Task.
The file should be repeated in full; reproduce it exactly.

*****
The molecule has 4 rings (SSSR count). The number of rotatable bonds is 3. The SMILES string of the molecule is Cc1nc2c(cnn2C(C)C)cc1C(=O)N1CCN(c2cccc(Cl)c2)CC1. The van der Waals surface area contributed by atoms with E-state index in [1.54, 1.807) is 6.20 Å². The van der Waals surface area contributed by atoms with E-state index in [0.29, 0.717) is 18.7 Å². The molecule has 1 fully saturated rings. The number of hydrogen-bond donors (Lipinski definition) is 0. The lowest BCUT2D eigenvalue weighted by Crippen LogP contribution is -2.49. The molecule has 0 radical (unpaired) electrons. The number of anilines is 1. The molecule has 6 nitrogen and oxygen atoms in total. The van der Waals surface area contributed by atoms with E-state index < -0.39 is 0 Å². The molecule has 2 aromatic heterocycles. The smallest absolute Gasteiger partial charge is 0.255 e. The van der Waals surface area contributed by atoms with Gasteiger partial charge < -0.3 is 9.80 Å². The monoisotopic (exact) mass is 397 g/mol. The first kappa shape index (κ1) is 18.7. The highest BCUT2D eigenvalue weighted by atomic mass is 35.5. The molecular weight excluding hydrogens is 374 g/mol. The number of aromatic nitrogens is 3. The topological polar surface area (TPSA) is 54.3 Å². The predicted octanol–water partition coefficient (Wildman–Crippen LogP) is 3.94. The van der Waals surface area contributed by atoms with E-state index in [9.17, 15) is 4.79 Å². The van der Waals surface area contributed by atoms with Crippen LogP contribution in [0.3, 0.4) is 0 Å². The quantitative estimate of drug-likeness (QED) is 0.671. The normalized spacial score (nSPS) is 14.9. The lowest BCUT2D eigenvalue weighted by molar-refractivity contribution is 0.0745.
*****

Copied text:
The molecule has 4 rings (SSSR count). The number of rotatable bonds is 3. The SMILES string of the molecule is Cc1nc2c(cnn2C(C)C)cc1C(=O)N1CCN(c2cccc(Cl)c2)CC1. The van der Waals surface area contributed by atoms with E-state index in [1.54, 1.807) is 6.20 Å². The van der Waals surface area contributed by atoms with E-state index in [0.29, 0.717) is 18.7 Å². The molecule has 1 fully saturated rings. The number of hydrogen-bond donors (Lipinski definition) is 0. The lowest BCUT2D eigenvalue weighted by Crippen LogP contribution is -2.49. The molecule has 0 radical (unpaired) electrons. The number of anilines is 1. The molecule has 6 nitrogen and oxygen atoms in total. The van der Waals surface area contributed by atoms with E-state index < -0.39 is 0 Å². The molecule has 2 aromatic heterocycles. The smallest absolute Gasteiger partial charge is 0.255 e. The van der Waals surface area contributed by atoms with Gasteiger partial charge < -0.3 is 9.80 Å². The monoisotopic (exact) mass is 397 g/mol. The first kappa shape index (κ1) is 18.7. The highest BCUT2D eigenvalue weighted by atomic mass is 35.5. The molecular weight excluding hydrogens is 374 g/mol. The number of aromatic nitrogens is 3. The topological polar surface area (TPSA) is 54.3 Å². The predicted octanol–water partition coefficient (Wildman–Crippen LogP) is 3.94. The van der Waals surface area contributed by atoms with E-state index in [9.17, 15) is 4.79 Å². The van der Waals surface area contributed by atoms with Crippen LogP contribution in [0.3, 0.4) is 0 Å². The quantitative estimate of drug-likeness (QED) is 0.671. The normalized spacial score (nSPS) is 14.9. The lowest BCUT2D eigenvalue weighted by molar-refractivity contribution is 0.0745.